On February 23, the C-Beauty brand Florasis (named Huaxizi in Chinese) announced that the boy group Teens in Times will be its brand ambassador on its official social channels. The collaboration also marks the fourth anniversary of the brand with the unique origin of “ancient Chinese style.” As the brand noted, “Teens in Times represents the spirits of Chinese young generations from inside and outside.” To maximize the online and offline engagement, the brand will launch open-screen ads on Weibo, Douyin, Kuaishou, and QQ Music, as well as billboards and digital signage displays across over 20 cities.

The campaign hashtag #TeensInTimesFlorasis has gone viral on Weibo, with over 400 million views within one day. The two-minute campaign video featuring the seven teen boys in an ancient Chinese setting received over 25.9 million views, which is a considerable number for a commercial video. The boy group’s huge fan base is fueling the online campaign traffic with organic engagement.

Appointing male faces as brand ambassadors is not novel for beauty brands in China. The partnership with one of the most popular Chinese boy groups helps Florasis increase its brand awareness and social influence. Though the typical “Little Fresh Meat” look has recently been looked down upon by Chinese authorities on social media, the campaign spotlights the power of youth and how this spirit complements the brand’s dedication to Chinese cultural legacy. Moreover, an endorsement by the state-run media Xinhuanet guarantees the brand’s political position and promising growth in China’s vast C-beauty market.

How Clarins Enchanted China’s Booming Female Working Class

BRAND Clarins
PLATFORMS Weibo, WeChat, Tmall
MEDIUM Short-film

The French cosmetic brand Clarins, owned by L’Oréal, collaborated with the digital media company Xinshixiang on a short film called Deep Breathing. Launched on February 22, the film promotes the brand’s Bright Plus serum, which helps revive skin dullness and targets all types of dark spots. The three episodes showed common workplace frustrations for women working within China’s hustle culture.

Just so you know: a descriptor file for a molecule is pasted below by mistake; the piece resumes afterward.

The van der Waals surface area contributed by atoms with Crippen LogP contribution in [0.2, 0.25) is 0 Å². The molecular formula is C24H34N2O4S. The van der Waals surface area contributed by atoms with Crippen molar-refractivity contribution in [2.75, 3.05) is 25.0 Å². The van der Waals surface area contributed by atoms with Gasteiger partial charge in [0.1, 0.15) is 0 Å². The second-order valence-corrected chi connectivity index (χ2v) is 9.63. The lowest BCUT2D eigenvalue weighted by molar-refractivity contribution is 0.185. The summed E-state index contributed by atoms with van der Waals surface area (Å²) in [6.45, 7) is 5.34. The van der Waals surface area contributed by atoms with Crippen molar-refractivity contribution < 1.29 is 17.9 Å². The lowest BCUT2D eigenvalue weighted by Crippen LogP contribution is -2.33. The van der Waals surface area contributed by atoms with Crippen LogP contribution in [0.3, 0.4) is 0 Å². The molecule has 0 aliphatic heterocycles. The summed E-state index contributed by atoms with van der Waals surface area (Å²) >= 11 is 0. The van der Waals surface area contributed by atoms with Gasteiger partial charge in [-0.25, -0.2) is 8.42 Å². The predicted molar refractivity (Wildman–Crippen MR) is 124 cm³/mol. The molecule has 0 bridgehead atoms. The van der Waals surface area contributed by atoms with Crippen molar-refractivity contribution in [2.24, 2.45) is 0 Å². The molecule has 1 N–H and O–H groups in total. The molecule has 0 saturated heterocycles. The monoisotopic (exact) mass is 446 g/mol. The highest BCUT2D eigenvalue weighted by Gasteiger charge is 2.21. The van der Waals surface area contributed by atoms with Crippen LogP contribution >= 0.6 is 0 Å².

The three-minute commercial film has received 140,000 total views on Weibo thus far. Netizens find the story highly resonant and their shared experiences about staying up late due to overwhelming workloads. They were also impressed with the film’s realistic perspective and high-quality production. Moreover, many female users confirmed their need to invest in luxury skincare products that improve skin health.

The so-called “womenomics” sector has been sweeping the luxury market thanks to rising female employment rates in China and the more intense pressure women face from stereotypical social expectations as compared to their male peers. But this shift is also creating women shoppers who have higher disposable income and purchasing power. Therefore, self-purchasing and impulse buying by themselves are taking over gifting in the female sector in China. Discerning players like Clarins are tapping into this trend and leveraging the rising self-awareness of female consumers in China by showing a female perspective in their campaigns instead of the male gaze.